The George Bacchus killing
June 27, 2004
The question to which every rational person wants an answer at this point in time, is who killed George Bacchus? A lot of people have already come to a conclusion before the various possibilities have even been properly explored. However, in these uncertain times when emotion runs high, and reason is at a low ebb, one hopes that those who lead at whatever level in this land, will speak in measured cadences and not high-decibel rhetoric when they address this question.
Of all the possibilities for the perpetrators of the killing, maybe the least likely is the one that it was committed for personal reaons by someone who is unconnected to any of the players in the larger death squad drama. Having said that, however, in the domain of human affairs and in the absence of hard evidence ad interim, an open mind should always be kept that the outside chance is, bizarrely, the right one.
Prima facie, however, the fact that Mr Bacchus expressed fear of being killed, and then was killed, would lend support to the supposition that at least some critical portions of his story had credence, and someone or people affected by his statements wanted him silenced. In a politically charged atmosphere, allegations have already been made against the Government - unfairly so, since it is almost impossible to conceive of the Cabinet, for example, sitting down to its Tuesday meeting calmly discussing a hit on Mr Bacchus.
Similarly, it is unlikely that the governing party, qua party, would have sat around the table at Freedom House plotting an assassination attempt. In addition to other obvious reasons, there is a sufficient number of experienced politicians in Freedom House, who would have instantly recognized that the worst thing for the PPP at this time, would have been the murder of Mr Bacchus. All of this is not to rule out, of course, that some renegade element in the administrative echelons of this country is not compromised where this matter is concerned at some level. But as with the other hypotheses, we would have to await the publication of the evidence before we could entertain any conclusions one way or another on that score.
One believable thesis is that it was those connected with the death squad who arranged the killing. Unlike the politicians, they do not concern themselves with political consequences, neither are they inhibited by ethical considerations. However, here again, the fact that they are obvious suspects, does not mean that in actuality they were the perpetrators.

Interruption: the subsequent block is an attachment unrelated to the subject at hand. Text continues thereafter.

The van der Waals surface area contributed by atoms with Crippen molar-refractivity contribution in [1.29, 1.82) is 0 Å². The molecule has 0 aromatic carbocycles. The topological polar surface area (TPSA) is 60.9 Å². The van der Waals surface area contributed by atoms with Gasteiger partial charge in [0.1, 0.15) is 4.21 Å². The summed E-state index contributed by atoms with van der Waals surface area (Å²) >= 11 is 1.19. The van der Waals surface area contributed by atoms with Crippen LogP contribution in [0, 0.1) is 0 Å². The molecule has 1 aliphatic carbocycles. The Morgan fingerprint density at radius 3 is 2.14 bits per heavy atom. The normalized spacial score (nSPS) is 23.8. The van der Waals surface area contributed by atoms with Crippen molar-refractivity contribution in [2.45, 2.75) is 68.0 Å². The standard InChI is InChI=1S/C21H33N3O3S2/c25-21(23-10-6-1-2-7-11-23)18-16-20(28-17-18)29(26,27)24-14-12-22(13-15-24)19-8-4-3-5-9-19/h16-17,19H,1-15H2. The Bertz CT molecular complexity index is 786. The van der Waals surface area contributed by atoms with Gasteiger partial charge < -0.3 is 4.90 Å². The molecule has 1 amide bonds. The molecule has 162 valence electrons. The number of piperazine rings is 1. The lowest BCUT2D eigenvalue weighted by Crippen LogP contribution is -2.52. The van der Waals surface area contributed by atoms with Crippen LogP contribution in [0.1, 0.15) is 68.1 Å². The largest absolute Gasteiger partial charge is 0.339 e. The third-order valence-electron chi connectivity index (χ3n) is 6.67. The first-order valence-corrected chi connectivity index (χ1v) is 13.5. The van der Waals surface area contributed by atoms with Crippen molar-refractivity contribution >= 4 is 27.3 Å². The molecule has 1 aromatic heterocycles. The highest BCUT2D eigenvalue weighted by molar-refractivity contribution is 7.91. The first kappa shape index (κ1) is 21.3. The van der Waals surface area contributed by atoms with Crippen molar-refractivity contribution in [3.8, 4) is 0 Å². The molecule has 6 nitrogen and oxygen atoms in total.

In short, while there are pointers to the directions in which we could start looking, no one at this stage knows the truth. It is irresponsible, therefore, to behave as if the facts were incontrovertible. The only incontrovertible fact at this point is that Mr Bacchus is dead. Since we have a new Commissioner of Police, who has assured the public that he will follow the evidence wherever it leads, let us give the police space to do their job, and let us not preempt their conclusions. Perhaps they will find something, and perhaps they won't, but do not let us operate as if public speculation were an acceptable substitute for a thorough police investigation.
Which brings us to the politicians. Dr Luncheon, for one, does not appear to have recognized that the little world of Guyana has suddenly and dramatically changed. The killing of Mr Bacchus has reinforced the way in which the man in the street perceives the events which preceded it; he has connected up the dots of the raw data in the story, and has made up his mind 'whodunnit.' This is not in any way to suggest that this 'joining the dots' has elicited the truth about the murder itself - as stated above, we do not know what that is as yet - it is merely to observe that the entire sequence of events creates an unfortunate appearance for the ruling party/Government, which is damaging to its reputation.
Dr Luncheon's belief, therefore, that we can still press ahead with a Commission of Inquiry as announced by the President, after the chief witness has been assassinated is at the very least, totally unrealistic. Mr Bacchus was the main source of the allegations against the minister, and given the fact too that any other potential witnesses will now be dissuaded from coming forward since there are no arrangements in place to protect them, the whole exercise will be nothing short of a farce. Surely it does not need to be spelt out to the administration the folly of holding an inquiry which lacks credibility.
The Government needs to move quickly to approach the parliamentary opposition - through an intermediary if necessary - for an agreement on a commission with a more comprehensive mandate, etc, not just to calm the situation, but also in its own interest to do something to counter the unfavourable impression which the events between January and June culminating in Mr Bacchus's killing, have created in the public mind.
And then there is the PNCR, which needs urgently to try and stop its angry supporters from going out onto the streets disrupting commerce as they did on Friday. Such behaviour is totally unacceptable. The party's leadership has to fan out to explain to its constituency that it must work under the umbrella of the People's Movement for Justice; there has to be a common front on this issue, and violence is not an option. Apart from anything else, this time the leadership will probably not be able to control the situation if instability develops.
Both the major parties must recognize that this situation has the potential to move us into dangerous terrain. There are still elements out there on the fringes of the political firmament which may well be waiting for their opportunity, and both the PPP/C and the PNCR will lose if an arena is created which leaves room for them to operate. Is it really too much to ask of the political leaders on both sides to allow rationality to prevail for once?